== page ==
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I don’t know exactly when this happened. I only ate there once and only once. Recently, I was wandering around Nandajie as a way to kill some time. I passed the place, and it looked absolutely gutted. Yeah, there are still urinals on the wall, but there was a lot of trash laying around.

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And, a lot of the toilets are still there — as well as the sinks shaped like buttocks.  But it seems most of the BBQ tables were stripped out — along with the a lot of the other kitchen hardware. Pretty much, anything that would be remotely salvagable and used in another restaurant is basically gone. The only clue I found as to what happened to this place was on the door.

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Only, this was not a clue at all. I showed this picture to a Chinese friend, and she told me it was a gas notice. Somebody wanted to do an inspection, and since nobody was there, they slapped this on the door. The date says December of 2016, Also, I walked around Nandajie’s third floor, and counted two other such notices on doors. Those places were also derelict and abandoned. This is not a case like Bellahaus, where it closed and a bill collector had slapped a letter on the door.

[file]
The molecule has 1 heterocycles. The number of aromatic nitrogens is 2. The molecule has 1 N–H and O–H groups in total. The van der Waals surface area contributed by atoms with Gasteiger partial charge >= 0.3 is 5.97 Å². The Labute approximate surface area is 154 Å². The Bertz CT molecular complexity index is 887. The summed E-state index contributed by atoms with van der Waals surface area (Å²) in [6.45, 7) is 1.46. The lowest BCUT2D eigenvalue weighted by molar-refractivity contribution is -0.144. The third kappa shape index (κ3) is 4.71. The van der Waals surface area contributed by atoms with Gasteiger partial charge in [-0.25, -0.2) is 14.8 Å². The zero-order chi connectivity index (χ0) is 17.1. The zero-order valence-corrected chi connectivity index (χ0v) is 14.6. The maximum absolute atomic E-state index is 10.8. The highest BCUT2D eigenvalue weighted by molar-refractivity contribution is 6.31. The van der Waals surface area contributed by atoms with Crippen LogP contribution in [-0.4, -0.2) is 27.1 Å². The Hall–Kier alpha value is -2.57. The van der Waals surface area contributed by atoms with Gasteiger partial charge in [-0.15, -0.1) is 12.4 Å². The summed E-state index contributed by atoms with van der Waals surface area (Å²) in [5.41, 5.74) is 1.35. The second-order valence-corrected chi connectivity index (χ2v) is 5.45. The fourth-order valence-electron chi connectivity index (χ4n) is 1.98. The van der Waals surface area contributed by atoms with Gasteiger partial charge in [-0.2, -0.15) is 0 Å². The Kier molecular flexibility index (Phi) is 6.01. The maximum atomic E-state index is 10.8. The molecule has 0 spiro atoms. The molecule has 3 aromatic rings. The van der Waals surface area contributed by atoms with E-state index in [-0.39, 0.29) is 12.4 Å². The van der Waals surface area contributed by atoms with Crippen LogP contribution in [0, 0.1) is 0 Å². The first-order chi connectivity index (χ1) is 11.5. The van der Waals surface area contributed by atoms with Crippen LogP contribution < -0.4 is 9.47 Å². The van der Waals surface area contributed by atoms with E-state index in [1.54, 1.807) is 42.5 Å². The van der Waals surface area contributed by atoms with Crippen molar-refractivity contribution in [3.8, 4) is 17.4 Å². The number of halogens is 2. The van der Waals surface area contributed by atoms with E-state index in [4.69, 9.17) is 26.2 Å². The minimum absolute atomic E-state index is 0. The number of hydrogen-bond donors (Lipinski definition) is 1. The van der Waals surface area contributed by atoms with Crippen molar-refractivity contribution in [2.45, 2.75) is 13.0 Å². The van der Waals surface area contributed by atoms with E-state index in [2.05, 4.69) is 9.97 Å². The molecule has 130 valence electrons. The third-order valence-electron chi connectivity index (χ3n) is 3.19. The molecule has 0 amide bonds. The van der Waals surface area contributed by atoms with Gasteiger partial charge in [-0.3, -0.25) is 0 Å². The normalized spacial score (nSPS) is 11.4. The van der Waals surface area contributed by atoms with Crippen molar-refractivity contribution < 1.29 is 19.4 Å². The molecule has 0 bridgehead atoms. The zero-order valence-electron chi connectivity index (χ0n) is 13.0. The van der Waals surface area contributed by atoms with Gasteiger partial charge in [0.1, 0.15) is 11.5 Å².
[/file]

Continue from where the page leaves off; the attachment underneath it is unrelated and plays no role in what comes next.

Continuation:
The best theory I have, however is this. Forgive the crappy pun, but this place was a little shitty. Trust me, as I said earlier, I ate there once. The food quality was terrible, and they oil they used on the BBQ tables gave off a burning smell that got into your clothes and hair. The low quality ingredients made my stomach feel weird afterwards. So, in many ways, I am not sad to see it go.

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Strolling Qianguo Lane

红星桥 aka Red Apricot Bridge

Somethings in Changzhou are hidden in plain sight, and this definitely the case for Qianguo Lane 千果巷. It’s right next to Nandajie, which is the busiest area in the city center. Even more so, it runs parallel to the bar street where all the dance clubs are located. A Walmart, a Starbucks, and a McDonald’s are also across the street. I happened upon this because I was at Micky D’s, saw how crowded the place was, and got my Big Mac as take out. I walked across the street thinking I sit on a park bench and eat my lunch.

The hamburger was, of course, unsatisfying, as McDonald’s usually tends to be. Afterwards, I went for a walk. There is a small canal here that’s an offshoot of the famous Grand Canal 京杭大运河 — which runs from Beijing to Hangzhou, and it basically cuts through Changzhou’s downtown.